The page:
hist 1302 chapter 22 notes - CHAPTER 22 CREATING AN EMPIRE...

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CHAPTER 22: CREATING AN EMPIRE 1865—1917 I. THE ROOTS OF IMPERIALISM A. Introduction 1. The United States had a long-established tradition of expansion across the continent. 2. Republican Senator Henry Cabot Lodge now urged the country to build an overseas empire, emulating the European model of imperialism based on the acquisition and exploration of colonial possessions. B. Ideological and Religious Arguments 1. Some intellectuals, for example, invoked social Darwinism, maintaining that the United States should engage in a competitive struggle for wealth and power with other nations. “Survival of the fittest.” 2. As European nations expanded into Asia and Africa in the 1880s and 1890s, seeking colonies, markets, and raw materials, these advocates argued that the United States had to adopt similar policies to ensure national success. 3. To many Americans, the industrial progress, military strength, and political development of England and the United States were proof of an Anglo-Saxon superiority that carried with it a responsibility to extend the blessing of their rule to less able people. 4. John Fiske, a philosopher and historian, popularized these ideas in his oft-repeated lecture “Manifest Destiny.” Such attitudes led some expansionists to favor imposing American ideas and practices on other cultures regardless of their own values and customs. 5. American missionaries also promoted expansionist sentiment. Hoping to evangelize the world, American religious groups increased the number of Protestant foreign missions six-fold from 1870 to 1900. C. Strategic Concerns 1. Alfred Thayer Mahan, a naval officer and president of the Naval War College, emphasized the importance of a strong navy for national greatness in his book The Influence of Sea Power upon History . To complement the navy, Mahan proposed that the United States build a canal across the Isthmus of Panama to link its coasts, acquire naval bases in the Caribbean and the Pacific to protect the canal, and annex Hawaii and other Pacific islands to promote trade and service the fleet. 2. Mahanism found a receptive audience. Still more vocal advocates of Mahan’s program were a group of nationalistic Republicans, predominately from the Northeast. They included Henry Cabot Lodge, Theodore Roosevelt, Whitelaw Reid, Albert Shaw, John Hay and Elihu Root. 3. Even so, Mahan was not solely responsible for the large-navy policy popular among imperialists. Its origins went back to 1881, when Congress established the Naval Advisory Board, which successfully lobbied for larger naval appropriations. D. Economic Designs 1. One reason for the widespread support for a larger navy was its use to expand and protect America’s international trade. Nearly all Americans favored economic expansion through foreign trade.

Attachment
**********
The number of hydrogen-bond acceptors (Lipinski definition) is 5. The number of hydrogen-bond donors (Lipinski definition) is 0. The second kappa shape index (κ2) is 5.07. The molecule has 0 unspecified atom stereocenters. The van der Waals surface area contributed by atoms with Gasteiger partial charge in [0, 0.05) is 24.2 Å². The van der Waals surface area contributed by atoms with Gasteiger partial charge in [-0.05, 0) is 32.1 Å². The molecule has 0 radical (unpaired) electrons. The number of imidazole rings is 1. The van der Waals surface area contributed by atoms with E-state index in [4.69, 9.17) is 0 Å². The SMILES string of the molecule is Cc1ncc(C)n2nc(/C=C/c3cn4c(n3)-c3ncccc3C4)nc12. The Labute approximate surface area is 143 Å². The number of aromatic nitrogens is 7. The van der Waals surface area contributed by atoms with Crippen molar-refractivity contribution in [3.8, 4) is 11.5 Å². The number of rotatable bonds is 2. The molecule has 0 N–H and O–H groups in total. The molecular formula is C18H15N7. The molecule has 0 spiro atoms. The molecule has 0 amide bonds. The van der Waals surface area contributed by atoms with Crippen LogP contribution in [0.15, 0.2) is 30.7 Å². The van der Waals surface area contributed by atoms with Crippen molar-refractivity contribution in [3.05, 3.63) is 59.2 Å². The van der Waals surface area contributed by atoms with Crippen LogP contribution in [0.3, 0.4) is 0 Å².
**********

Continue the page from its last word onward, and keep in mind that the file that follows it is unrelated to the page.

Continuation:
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2. As early as 1844, the United States had negotiated a trade treaty with China, and ten years later a squadron under Commodore Matthew Perry had forced the Japanese to open their ports to American products.
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